Selvam was making notes from a class they had conducted. Another transman was arranging pebbles around a flower bed.


Selvam hopes to start his own business some day. Photo: Suresh Kannan

UFG is the brainchild of Arthi Devi, 30. She had always been into terrace gardening—an inheritance from her grandmother, a farmer in Malaysia—and when she launched her own start-up, she initially planned to hire only women from self-help groups. While volunteering with Cheer, an NGO that works for the rehabilitation of transpeople, she understood how hard it was for them to find employment. She began to hire transpeople to man stalls which she organised at exhibitions in Chennai, for farmers with whom she worked in villages, as well as for self-help groups. Selvam was a regular. When she heard he was looking for a full-time job, she called him.

“I’m happy when they find higher-paying jobs and quit,” Arthi told me with a smile, “If they’re interested in something particular—Gopika likes making idols from clay—we try and find employment that suits them. We try to get them into the corporate world, as receptionists, places where the public will interact with them and stop seeing them as the other. Selvam tells me he likes to make handicrafts.”

Before I left, I took pictures of Selvam working in the garden. He looked at one of the photographs and smiled. “My dhaadi looks good,” he said, fingering his sideburns, “Chedi valarkka vandhuttom; seyrthu idhuvom valarpom. (We’ve got into this business of growing plants. Might as well grow this also.)”

Ramakrishnan told me of a transman whose employers were initially supportive, but then terminated his employment after his transition, saying they were downsizing. But he was the only one to be let go at the time, and there had never been complaints about his work.

Advocate Poongkhulali Balasubramanian said this could be challenged in court. “I’m sure this can be argued as a case of gender discrimination,” she said, provided the petitioner could prove there was no other likely cause for being singled out for the ‘‘downsizing’’.

The Supreme Court judgment in the National Legal Services Authority vs Union of India case, delivered on April 15, 2014, is considered a landmark in recognising the rights of transpeople. Essentially, it allows one to self-identify with a particular gender, irrespective of what one’s birth certificate, hormones, or surgical history say.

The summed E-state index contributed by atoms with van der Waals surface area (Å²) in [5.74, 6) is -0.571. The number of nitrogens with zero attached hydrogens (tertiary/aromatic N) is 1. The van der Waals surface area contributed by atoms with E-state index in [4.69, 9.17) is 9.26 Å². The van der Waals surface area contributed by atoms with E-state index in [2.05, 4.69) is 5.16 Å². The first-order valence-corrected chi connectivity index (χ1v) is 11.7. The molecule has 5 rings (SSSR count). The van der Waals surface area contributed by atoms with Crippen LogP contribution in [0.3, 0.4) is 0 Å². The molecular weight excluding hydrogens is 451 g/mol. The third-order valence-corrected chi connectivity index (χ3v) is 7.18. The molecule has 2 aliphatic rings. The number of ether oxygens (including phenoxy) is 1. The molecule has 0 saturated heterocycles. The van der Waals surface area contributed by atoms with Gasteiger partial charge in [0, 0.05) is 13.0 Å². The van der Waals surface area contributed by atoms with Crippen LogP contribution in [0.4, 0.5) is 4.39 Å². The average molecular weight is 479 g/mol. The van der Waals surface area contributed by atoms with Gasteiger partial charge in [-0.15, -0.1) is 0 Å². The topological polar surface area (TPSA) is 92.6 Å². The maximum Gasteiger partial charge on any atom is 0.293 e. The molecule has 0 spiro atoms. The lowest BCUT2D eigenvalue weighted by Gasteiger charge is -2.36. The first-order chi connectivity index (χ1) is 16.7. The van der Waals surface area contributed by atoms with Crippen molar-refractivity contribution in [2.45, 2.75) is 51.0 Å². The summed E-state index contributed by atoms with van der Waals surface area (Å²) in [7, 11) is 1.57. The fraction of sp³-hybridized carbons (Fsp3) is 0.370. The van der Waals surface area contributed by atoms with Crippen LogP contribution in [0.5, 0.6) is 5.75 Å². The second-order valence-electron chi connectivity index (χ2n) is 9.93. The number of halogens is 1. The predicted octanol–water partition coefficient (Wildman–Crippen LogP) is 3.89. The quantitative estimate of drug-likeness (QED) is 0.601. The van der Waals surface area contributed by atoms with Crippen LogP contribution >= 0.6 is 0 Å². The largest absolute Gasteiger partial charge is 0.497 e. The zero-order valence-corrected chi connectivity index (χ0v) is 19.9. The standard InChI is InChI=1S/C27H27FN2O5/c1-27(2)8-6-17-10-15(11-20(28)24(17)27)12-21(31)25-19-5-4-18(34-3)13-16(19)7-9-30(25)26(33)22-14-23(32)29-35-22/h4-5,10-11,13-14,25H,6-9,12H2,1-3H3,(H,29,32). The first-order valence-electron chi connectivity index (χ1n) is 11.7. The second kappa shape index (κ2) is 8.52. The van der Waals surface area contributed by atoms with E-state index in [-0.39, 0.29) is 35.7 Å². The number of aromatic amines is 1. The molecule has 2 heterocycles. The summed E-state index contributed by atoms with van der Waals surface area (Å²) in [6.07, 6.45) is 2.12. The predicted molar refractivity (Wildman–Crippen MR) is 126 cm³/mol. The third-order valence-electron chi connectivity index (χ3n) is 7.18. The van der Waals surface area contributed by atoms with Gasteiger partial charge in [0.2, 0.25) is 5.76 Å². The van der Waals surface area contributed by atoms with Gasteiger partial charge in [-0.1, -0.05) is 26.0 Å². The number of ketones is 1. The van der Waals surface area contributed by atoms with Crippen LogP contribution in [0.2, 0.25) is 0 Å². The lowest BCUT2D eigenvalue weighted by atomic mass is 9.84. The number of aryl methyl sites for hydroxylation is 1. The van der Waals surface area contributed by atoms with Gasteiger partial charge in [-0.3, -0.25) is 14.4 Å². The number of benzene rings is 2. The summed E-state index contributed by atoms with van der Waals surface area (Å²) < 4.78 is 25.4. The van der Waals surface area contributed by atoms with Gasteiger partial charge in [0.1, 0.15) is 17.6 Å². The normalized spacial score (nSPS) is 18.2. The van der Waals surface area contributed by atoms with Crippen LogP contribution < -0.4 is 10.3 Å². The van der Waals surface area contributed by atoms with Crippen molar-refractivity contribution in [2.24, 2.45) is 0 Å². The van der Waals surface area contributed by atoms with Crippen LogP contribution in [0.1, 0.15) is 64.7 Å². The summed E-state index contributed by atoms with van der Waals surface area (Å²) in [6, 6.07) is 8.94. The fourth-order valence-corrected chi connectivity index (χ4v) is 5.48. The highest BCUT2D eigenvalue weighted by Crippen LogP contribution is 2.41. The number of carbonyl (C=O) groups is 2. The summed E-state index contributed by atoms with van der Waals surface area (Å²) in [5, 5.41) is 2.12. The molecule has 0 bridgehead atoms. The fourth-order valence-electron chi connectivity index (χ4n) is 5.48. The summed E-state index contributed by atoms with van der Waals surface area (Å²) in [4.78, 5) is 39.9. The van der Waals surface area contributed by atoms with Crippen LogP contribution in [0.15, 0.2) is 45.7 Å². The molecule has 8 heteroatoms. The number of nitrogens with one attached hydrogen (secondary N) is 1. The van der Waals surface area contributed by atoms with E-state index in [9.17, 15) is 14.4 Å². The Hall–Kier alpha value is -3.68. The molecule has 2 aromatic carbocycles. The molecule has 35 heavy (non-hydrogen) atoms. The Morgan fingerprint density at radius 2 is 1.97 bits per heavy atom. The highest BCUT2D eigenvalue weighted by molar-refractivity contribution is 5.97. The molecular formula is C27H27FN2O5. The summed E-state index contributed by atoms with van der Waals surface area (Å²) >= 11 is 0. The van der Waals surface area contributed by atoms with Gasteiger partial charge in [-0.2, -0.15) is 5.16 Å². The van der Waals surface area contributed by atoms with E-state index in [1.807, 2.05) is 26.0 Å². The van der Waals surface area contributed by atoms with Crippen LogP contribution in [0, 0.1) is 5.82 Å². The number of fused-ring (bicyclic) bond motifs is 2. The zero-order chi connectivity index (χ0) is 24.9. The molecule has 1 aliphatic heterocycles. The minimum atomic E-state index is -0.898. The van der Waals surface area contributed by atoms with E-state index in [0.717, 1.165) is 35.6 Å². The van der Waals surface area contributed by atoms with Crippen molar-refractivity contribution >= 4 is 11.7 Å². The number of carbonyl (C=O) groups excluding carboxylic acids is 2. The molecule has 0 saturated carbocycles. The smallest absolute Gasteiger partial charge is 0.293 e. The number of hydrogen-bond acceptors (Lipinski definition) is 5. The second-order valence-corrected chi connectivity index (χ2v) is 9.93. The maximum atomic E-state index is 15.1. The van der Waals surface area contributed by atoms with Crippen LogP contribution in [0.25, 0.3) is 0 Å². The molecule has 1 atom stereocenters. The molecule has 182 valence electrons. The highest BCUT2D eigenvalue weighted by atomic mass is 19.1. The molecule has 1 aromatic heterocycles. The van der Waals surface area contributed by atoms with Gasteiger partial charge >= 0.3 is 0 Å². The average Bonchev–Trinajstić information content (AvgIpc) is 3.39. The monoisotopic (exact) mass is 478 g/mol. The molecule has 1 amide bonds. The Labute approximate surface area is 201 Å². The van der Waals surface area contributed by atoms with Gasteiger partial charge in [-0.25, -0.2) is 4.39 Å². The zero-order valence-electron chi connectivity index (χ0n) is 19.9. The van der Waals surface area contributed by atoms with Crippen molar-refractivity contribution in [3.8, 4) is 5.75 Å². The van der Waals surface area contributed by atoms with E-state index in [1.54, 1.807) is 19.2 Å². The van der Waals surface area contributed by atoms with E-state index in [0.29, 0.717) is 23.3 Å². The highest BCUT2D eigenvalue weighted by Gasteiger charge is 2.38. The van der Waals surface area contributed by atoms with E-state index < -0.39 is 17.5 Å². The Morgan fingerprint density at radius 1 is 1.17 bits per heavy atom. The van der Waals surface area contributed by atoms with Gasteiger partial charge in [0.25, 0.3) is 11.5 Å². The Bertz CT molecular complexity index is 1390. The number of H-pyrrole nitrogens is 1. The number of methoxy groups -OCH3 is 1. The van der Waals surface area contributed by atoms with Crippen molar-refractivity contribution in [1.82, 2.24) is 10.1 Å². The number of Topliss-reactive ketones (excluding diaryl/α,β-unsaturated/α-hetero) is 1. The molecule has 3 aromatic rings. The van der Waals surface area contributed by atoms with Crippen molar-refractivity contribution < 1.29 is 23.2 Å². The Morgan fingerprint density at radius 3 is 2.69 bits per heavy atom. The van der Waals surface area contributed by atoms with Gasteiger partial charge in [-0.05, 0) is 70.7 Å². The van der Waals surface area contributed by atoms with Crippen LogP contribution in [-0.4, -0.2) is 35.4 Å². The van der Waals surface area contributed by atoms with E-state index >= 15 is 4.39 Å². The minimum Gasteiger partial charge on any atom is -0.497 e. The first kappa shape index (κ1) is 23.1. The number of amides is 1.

However, there have been problems with implementation, said Ramakrishnan. “Even though the judgment was far reaching in scope, in the popular imagination and, critically, in the imagination of government officials charged with dispensing schemes and identity cards, transgender=hijra. Transmen start with a disadvantage because they have been relatively invisible in terms of national advocacy.”

States such as Karnataka, Odisha, Manipur, and West Bengal are more amenable to changing gender on legal documents, but it is still hard for transpeople to choose a binary status rather than ‘‘Third Gender’’.

“The NALSA judgment got a lot of press as the one that recognised transgender as the third gender,” Ramakrishnan  said, “That’s not the complete story. They also recognised the right of people to identify within the binary, male to female or vice versa.”

Some government documents—passports, for instance—require proof of surgery for gender change. And even then, some surgeries are more important than others.

“We know somebody who applied to a regional passport office and submitted proof of breast reduction, hysterectomy and oophorectomy. But the reply came ‘You don’t have a penis, you can’t be a man’ and he got rejected. That’s very, very cruel,” said Ramakrishnan.

Many transpeople also have objections to the Transgender Bill 2016.